In accordance with the present invention there is provided a primary classifier means that is particularly suited for employment in a bowl mill of the type that is operative for purposes of effecting the pulverization therewithin of a material such as coal. The subject primary classifier means includes vane means supported on the periphery of the rotatable grinding table of the bowl mill. The vane means is operative to cause the air flowing in surrounding relation to the rotatable grinding table to change direction and flow counterclockwise to the direction of rotation of the grinding table thereby causing the pulverized material that is entrained in the aforesaid air to be carried in a direction reverse to the direction of rotation of the grinding table. This in turn has the effect of causing the larger of the particles of pulverized material to lose their momentum whereby these larger particles are separated from the air stream and are returned to the surface of the rotating grinding table. The subject primary classifier means further includes a converging/diverging orifice means that is mounted within the bowl mill in spaced relation to the surface of the rotatable grinding table. The converging/diverging orifice means is operative to cause the air stream which has entrained therein pulverized material to be directed toward the center of the bowl mill. This change in direction of the air flow is effective to cause the larger, i.e., heavier, particles of pulverized material to lose their momentum whereby they separate out of the air stream and are returned to the grinding table for additional pulverization. Lastly, the wear surfaces of both the vane means and the converging/diverging orifice means are preferably made from a highly abrasive resistant material such as nihard.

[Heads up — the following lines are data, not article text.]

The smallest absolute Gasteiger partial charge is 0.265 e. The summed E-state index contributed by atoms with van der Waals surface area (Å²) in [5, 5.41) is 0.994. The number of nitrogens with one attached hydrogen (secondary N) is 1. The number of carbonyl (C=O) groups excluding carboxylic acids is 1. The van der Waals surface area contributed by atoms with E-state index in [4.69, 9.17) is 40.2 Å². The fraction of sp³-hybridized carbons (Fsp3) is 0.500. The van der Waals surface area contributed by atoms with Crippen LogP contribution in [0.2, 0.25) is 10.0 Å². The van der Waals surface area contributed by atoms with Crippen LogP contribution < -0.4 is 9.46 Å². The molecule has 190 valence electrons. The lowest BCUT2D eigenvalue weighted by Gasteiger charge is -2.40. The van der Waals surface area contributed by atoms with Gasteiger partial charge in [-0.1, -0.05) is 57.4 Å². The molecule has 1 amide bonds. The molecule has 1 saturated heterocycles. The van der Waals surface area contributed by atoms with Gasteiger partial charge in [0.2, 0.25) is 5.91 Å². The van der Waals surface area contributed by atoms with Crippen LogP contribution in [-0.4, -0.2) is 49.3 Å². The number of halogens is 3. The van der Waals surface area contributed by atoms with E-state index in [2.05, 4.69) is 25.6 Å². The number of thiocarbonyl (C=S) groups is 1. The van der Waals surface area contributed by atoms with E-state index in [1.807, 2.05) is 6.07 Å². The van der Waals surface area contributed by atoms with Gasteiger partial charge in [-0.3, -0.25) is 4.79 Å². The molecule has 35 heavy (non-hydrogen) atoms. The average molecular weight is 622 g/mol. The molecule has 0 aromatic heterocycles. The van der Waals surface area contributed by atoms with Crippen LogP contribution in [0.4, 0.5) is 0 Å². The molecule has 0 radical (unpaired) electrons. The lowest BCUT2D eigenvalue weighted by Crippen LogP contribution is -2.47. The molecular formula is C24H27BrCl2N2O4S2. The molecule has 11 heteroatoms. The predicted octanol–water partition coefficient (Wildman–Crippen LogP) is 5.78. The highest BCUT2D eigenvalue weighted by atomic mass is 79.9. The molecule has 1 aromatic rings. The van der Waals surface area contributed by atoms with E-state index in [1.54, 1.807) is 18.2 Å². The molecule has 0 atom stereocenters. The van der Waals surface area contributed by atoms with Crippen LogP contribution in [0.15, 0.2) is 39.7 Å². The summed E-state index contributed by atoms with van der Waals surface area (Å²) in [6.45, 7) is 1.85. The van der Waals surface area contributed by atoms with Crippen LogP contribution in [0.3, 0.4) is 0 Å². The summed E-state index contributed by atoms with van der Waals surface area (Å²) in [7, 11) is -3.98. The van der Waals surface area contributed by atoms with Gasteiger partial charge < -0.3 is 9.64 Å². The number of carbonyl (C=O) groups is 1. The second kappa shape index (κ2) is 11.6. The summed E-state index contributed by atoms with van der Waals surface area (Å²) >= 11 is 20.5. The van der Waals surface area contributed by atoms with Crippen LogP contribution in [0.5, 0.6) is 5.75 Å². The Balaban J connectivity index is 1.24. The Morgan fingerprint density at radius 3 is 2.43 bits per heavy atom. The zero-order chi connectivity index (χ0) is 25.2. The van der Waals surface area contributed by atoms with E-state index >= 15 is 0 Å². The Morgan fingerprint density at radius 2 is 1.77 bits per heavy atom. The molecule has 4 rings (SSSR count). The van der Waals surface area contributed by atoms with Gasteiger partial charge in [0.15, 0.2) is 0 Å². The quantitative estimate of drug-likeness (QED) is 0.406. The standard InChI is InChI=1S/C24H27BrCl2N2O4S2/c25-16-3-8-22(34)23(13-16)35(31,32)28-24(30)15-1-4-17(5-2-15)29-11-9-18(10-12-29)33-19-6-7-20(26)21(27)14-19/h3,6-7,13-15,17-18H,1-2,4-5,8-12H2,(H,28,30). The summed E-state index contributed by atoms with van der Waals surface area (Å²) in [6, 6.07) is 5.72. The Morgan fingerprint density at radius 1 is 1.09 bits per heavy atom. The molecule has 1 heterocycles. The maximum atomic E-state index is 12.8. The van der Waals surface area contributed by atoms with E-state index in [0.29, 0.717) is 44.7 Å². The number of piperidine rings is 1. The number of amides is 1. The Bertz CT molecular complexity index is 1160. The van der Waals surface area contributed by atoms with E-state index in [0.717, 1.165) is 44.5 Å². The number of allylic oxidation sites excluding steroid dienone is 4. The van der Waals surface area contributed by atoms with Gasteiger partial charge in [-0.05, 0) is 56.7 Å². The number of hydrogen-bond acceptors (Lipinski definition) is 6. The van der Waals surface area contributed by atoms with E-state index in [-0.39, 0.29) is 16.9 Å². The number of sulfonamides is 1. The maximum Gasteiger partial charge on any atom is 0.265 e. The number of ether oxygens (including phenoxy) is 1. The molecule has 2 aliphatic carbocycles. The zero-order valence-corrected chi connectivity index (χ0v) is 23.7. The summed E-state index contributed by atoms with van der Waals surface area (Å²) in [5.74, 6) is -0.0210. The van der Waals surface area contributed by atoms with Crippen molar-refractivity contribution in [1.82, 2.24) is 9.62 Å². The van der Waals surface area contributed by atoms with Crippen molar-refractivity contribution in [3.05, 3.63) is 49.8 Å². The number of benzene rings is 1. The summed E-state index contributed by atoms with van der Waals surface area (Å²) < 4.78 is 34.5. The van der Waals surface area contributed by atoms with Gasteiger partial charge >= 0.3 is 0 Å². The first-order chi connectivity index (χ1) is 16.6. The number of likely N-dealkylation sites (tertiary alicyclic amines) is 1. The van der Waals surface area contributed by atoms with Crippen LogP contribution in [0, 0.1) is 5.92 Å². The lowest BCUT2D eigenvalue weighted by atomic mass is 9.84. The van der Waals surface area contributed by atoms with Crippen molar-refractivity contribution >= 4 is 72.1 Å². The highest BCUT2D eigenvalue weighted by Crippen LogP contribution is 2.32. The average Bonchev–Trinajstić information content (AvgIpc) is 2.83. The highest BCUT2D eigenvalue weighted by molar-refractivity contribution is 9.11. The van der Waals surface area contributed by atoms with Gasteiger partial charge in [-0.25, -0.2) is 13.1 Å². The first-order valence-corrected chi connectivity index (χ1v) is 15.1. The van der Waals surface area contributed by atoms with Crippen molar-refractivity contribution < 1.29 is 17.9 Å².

BRIEF DESCRIPTION OF THE DRAWING

FIG. 1 is a side elevational view partially in section of a pulverizer bowl mill embodying a primary classifier means constructed in accordance with the present invention;

FIG. 2 is a side elevational view partially in section of a primary classifer means for bowl mills constructed in accordance with the present invention;

FIG. 3 is a side elevational view partially in section and on an enlarged scale of a portion of the primary classifier means for bowl mills of FIG. 2 constructed in accordance with the present invention;

FIG. 4 is a side elevational view of a deflector liner of the converging/diverging orifice means of the primary classifier means for bowl mills constructed in accordance with the present invention;

FIG. 5 is a side elevational view of a deflector side liner of the converging/diverging orifice means of the primary classifier means for bowl mills constructed in accordance with the present invention;